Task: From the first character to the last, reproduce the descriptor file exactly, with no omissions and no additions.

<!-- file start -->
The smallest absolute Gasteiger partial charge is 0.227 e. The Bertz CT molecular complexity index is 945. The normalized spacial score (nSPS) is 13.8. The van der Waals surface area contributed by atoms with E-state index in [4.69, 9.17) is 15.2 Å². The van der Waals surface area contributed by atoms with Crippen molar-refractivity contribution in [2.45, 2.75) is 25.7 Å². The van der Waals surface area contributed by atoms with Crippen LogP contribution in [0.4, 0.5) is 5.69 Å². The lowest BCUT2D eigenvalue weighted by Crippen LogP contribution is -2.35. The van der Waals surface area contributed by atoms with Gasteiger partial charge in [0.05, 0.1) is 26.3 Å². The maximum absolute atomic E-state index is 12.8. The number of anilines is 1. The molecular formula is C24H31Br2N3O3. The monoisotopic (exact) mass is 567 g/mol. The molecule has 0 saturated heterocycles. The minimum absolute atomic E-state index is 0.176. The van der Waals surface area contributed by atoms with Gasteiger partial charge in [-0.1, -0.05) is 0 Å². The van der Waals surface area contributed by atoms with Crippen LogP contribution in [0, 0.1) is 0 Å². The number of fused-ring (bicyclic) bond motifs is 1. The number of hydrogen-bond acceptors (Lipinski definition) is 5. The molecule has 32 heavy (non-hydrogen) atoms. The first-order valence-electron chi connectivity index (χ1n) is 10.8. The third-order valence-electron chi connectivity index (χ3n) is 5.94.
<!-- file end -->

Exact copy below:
The smallest absolute Gasteiger partial charge is 0.227 e. The Bertz CT molecular complexity index is 945. The normalized spacial score (nSPS) is 13.8. The van der Waals surface area contributed by atoms with E-state index in [4.69, 9.17) is 15.2 Å². The van der Waals surface area contributed by atoms with Crippen molar-refractivity contribution in [2.45, 2.75) is 25.7 Å². The van der Waals surface area contributed by atoms with Crippen LogP contribution in [0.4, 0.5) is 5.69 Å². The lowest BCUT2D eigenvalue weighted by Crippen LogP contribution is -2.35. The van der Waals surface area contributed by atoms with Gasteiger partial charge in [0.05, 0.1) is 26.3 Å². The maximum absolute atomic E-state index is 12.8. The number of anilines is 1. The molecular formula is C24H31Br2N3O3. The monoisotopic (exact) mass is 567 g/mol. The molecule has 0 saturated heterocycles. The minimum absolute atomic E-state index is 0.176. The van der Waals surface area contributed by atoms with Gasteiger partial charge in [-0.1, -0.05) is 0 Å². The van der Waals surface area contributed by atoms with Crippen LogP contribution in [0, 0.1) is 0 Å². The number of fused-ring (bicyclic) bond motifs is 1. The number of hydrogen-bond acceptors (Lipinski definition) is 5. The molecule has 32 heavy (non-hydrogen) atoms. The first-order valence-electron chi connectivity index (χ1n) is 10.8. The third-order valence-electron chi connectivity index (χ3n) is 5.94.